Trademark: Proper recognition and attribution of licensed source code are what keep open source alive. Therefore you retain all rights to your trademark and you can prevent others from using your trademark in a manner that misidentifies the source of the product. Similarly, if someone removes your name from your source code documentation and notices and replaces it with their own, they’ve committed trademark infringement and you are entitled to sue to protect your trademark rights. They have also very likely violated the Open Source License, and may be subject to copyright infringement as well.
Patent: Licensing your source code as open source does not prohibit you from seeking patent protection for the inventive aspects of your program even if it can limit your ability to enforce your patent. You cannot enforce your patent in a manner that interferes with the open source license, so to that end you are giving licensees an implied license to use your patent to the extent necessary to utilize the open source code. However, an inventor may want to obtain patent protection in order to license that patent to others or to provide another method of enforcing the open source license. A patentee may also want to release a non-open source version of software. To that extent a patent may be enforceable, so long as enforcement does not extend to the open source version.
When can you use open source?
Software is only open source if it uses an accepted open source license. If you download software that claims to be open source, MAKE SURE YOU CHECK THE LICENSE before redistributing it or changing the source code. If the software does not include a license document, it is not open source. Simply giving someone or selling someone a product does not you’re also selling all of your rights in and to the product as well—if no open source license exists, the author retains his or her rights. Therefore software that does not contain an open source license should be avoided at all costs.
How can my software qualify as open source?
To make your software open source, you must include an unchanged version of one of the accepted open source licenses with your software files. If you change it in any way (i.e., to retain certain rights) you destroy the license. You must also comply with all of the requirements for open source code.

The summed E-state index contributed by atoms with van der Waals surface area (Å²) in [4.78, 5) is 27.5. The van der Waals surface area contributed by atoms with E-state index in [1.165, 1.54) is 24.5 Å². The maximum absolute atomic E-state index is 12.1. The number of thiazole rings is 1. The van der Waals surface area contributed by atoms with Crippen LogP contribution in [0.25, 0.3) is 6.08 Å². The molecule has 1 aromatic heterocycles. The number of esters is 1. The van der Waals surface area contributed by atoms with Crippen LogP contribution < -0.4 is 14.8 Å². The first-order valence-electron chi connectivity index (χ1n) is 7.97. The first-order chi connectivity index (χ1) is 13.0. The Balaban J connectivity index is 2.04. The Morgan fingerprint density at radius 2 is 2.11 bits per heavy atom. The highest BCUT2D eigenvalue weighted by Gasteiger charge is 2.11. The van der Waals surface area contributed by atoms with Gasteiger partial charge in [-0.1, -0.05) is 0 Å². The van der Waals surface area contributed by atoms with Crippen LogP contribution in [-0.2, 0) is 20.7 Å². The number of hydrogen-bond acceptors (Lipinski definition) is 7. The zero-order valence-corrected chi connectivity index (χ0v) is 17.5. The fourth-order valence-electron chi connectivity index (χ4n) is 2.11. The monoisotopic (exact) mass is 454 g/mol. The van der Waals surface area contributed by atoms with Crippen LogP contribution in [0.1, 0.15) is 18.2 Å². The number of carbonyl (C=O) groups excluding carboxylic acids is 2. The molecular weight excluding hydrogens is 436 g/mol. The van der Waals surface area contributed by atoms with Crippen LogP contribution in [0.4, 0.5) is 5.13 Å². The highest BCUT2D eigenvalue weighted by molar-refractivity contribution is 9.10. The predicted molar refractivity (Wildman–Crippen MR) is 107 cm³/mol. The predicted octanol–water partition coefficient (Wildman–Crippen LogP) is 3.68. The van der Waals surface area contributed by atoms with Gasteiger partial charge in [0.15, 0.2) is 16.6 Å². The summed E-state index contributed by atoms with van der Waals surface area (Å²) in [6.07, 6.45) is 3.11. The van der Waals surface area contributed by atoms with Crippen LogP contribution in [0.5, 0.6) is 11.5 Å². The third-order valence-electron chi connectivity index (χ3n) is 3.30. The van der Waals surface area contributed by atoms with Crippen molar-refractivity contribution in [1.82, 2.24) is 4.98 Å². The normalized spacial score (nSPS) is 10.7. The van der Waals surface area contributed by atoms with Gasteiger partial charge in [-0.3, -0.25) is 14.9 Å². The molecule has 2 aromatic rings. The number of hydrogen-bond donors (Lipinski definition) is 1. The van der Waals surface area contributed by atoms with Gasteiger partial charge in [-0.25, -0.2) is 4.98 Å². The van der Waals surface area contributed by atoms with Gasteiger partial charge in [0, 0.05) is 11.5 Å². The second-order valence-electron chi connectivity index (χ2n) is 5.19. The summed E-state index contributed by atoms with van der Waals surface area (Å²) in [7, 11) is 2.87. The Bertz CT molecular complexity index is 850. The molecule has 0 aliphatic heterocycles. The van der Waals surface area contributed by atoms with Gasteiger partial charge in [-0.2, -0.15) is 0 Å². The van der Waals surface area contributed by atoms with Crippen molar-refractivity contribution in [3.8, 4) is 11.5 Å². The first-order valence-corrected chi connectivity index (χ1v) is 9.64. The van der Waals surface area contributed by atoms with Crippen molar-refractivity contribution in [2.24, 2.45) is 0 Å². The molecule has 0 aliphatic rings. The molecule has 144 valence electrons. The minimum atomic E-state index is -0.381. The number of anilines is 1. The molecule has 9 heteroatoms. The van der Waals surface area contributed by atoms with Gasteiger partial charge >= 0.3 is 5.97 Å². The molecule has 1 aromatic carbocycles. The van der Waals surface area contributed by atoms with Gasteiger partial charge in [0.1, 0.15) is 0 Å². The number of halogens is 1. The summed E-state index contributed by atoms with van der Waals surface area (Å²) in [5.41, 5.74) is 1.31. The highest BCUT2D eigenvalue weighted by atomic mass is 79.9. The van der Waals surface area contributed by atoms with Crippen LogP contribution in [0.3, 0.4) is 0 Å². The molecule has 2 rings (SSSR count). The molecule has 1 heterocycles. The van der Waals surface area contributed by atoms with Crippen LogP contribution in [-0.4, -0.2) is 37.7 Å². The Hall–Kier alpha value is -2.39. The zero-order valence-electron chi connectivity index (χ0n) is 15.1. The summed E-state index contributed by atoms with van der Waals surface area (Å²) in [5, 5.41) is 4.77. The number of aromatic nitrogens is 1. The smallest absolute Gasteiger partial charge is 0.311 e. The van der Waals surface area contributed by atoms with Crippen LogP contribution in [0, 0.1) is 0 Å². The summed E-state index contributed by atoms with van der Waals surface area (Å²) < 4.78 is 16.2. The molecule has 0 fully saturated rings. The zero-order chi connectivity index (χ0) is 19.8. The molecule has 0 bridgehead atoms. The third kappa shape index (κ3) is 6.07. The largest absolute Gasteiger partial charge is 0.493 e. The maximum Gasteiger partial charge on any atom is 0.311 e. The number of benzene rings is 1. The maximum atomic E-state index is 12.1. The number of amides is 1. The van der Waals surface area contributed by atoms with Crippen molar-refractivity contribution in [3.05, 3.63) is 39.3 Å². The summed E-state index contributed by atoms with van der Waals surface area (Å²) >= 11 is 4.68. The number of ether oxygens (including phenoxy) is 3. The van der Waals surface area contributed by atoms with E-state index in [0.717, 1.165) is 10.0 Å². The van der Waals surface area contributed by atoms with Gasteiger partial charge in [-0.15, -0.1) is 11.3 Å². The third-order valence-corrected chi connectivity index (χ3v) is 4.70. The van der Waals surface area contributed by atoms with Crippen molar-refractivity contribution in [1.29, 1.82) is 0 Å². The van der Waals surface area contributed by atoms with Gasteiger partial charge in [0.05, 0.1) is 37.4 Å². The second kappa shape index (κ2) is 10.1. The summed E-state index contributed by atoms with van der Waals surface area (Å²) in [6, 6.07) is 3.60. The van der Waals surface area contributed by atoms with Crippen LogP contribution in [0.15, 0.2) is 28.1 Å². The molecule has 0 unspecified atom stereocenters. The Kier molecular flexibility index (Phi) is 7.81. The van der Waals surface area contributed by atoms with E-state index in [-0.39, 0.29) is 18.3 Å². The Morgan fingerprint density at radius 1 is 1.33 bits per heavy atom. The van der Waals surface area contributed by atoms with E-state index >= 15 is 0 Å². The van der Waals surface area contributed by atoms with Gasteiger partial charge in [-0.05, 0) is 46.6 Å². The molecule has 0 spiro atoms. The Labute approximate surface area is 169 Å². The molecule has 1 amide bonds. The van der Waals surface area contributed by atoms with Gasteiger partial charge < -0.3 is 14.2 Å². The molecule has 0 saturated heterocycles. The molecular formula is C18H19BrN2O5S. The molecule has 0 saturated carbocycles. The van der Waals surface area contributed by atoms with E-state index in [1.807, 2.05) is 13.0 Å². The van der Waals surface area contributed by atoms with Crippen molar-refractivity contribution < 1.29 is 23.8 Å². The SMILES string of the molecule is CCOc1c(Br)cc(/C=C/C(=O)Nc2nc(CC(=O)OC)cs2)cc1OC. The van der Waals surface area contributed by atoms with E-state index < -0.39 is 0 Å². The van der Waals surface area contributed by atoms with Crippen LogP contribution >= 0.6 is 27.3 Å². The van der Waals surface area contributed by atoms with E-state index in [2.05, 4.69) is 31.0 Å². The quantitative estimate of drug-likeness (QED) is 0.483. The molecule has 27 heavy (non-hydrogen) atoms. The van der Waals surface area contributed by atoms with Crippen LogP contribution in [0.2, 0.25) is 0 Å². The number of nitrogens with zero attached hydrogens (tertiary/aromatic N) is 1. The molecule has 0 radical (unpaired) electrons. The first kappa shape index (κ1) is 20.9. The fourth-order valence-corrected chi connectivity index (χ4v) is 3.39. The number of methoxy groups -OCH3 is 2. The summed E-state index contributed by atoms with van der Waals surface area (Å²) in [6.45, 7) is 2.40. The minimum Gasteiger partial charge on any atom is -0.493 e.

What are the common license types?
Bear in mind that ALL open source licenses contain a disclaimer stating that the product is being distributed "AS IS". This means that licensees take the license free and clear of any warranties, including the warranties of merchantability and fitness for a particular purpose.
Licensees therefore use the software at their own risk, and the author is not liable for any damages that result from use of the software.
Creative Commons (CC): The Creative Commons license isn’t actually an open source license, but it is one you may see while perusing the blogosphere. A Creative Commons license refers to articles, news, and information that is freely distributable and can be mixed and matched with other material. The document may also be remixed or restated by anyone. Attribution IS required if the author requires it, which means you should cite your source if you plan on using the material.
BSD License: The BSD license is simple and straightforward. It covers both source and binary code. The BSD license permits redistribution, use, and modification. Any redistribution of either the source code or the binary code must contain the copyright notice, conditions, and the disclaimer. For redistribution of the binary code, licensees must also include any and all documentation provided by the author. The author’s name cannot be used to endorse derivative products without the author’s permission.
Lesser/Library General Public License – The LGPL is an adaptation of the general GPL. It concerns specific software packages—typically libraries. The LGPL differs from the GPL in that it limits the user’s/licensee’s ability to create derivative works and modify the licensed software. The reason this license may be preferable in some cases is because standardizing particular libraries and software packages may be preferable to permitting modification.